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Bush Heroes: A People, a Place, a Legend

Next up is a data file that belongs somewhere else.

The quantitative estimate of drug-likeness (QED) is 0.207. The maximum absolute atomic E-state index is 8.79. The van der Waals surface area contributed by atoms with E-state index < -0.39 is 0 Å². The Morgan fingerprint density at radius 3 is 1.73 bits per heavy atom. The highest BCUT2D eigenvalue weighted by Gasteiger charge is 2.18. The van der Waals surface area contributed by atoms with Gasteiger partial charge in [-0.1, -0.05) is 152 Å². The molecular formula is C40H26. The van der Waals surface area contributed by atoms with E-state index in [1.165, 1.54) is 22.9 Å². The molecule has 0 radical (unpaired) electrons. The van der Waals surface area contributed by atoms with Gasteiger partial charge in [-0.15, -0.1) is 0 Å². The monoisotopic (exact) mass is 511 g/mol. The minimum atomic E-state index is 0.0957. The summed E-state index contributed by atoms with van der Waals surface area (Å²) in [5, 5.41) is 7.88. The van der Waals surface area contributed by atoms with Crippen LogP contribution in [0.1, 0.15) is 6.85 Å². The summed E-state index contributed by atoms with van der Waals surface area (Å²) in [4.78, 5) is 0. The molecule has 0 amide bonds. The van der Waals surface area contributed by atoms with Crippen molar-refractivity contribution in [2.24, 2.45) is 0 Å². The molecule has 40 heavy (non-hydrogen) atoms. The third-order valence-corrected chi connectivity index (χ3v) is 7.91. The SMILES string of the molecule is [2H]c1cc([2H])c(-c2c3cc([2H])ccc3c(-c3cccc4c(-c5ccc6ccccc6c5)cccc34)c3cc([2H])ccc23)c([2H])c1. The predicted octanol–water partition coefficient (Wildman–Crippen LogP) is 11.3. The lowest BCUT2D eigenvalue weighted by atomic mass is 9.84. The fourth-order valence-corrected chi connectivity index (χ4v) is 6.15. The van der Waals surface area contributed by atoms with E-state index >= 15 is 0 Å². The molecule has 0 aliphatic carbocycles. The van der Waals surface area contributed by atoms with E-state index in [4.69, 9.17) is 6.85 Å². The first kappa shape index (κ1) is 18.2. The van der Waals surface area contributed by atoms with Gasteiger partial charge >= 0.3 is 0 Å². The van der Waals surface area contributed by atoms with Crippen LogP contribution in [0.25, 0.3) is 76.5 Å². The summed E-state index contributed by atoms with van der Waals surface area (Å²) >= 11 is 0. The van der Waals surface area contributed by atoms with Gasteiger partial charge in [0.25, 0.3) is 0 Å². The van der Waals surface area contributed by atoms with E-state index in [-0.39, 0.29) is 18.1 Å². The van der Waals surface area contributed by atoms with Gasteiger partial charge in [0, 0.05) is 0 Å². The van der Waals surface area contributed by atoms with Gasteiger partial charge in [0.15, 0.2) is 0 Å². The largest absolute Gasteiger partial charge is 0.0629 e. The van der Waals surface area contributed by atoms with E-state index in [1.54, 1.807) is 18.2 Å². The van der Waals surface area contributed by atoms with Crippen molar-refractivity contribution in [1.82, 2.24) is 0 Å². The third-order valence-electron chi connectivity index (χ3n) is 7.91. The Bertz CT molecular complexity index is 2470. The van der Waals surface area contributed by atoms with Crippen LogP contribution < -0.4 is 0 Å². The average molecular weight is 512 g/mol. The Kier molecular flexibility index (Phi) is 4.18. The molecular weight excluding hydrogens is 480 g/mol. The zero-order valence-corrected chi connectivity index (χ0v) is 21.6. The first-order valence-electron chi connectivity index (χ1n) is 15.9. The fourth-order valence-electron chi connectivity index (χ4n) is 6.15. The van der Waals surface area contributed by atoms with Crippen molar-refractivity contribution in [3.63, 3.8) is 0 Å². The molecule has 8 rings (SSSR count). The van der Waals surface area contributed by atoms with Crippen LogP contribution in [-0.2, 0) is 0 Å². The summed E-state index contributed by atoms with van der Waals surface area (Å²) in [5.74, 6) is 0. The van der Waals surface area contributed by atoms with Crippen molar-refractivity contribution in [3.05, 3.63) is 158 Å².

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"More than one quarter of the Australian soldiers chosen to land on Gallipoli at dawn on 25 April 1915 were Western Australians. Four years later, only one in four of them had escaped death or severe injury. But that morning, by climbing the cliffs under a hail of Turkish bullets, they won a permanent place in Australia's most celebrated national legend. At Gallipoli that was all any of the attacking troops won." "The British and French, whose armies also suffered heavy losses at the Dardanelles, regarded the campaign as nothing but a humiliating military disaster best forgotten. In Australia Gallipoli was hailed as 'the proving of a nation's soul' and the day of the landing became sacred.". "This book is not a military history but a regional history about Western Australians who volunteered for the 1914-18 War. The Great War experience, rather than changing the nature of society, became a climactic, symbolic expression of much of what Australians already understood about life. The war acted as a myth, where life situations recognised by white Australians were brought together in one catastrophic whole, to create a story of unrivalled emotional impact."--BOOK JACKET.
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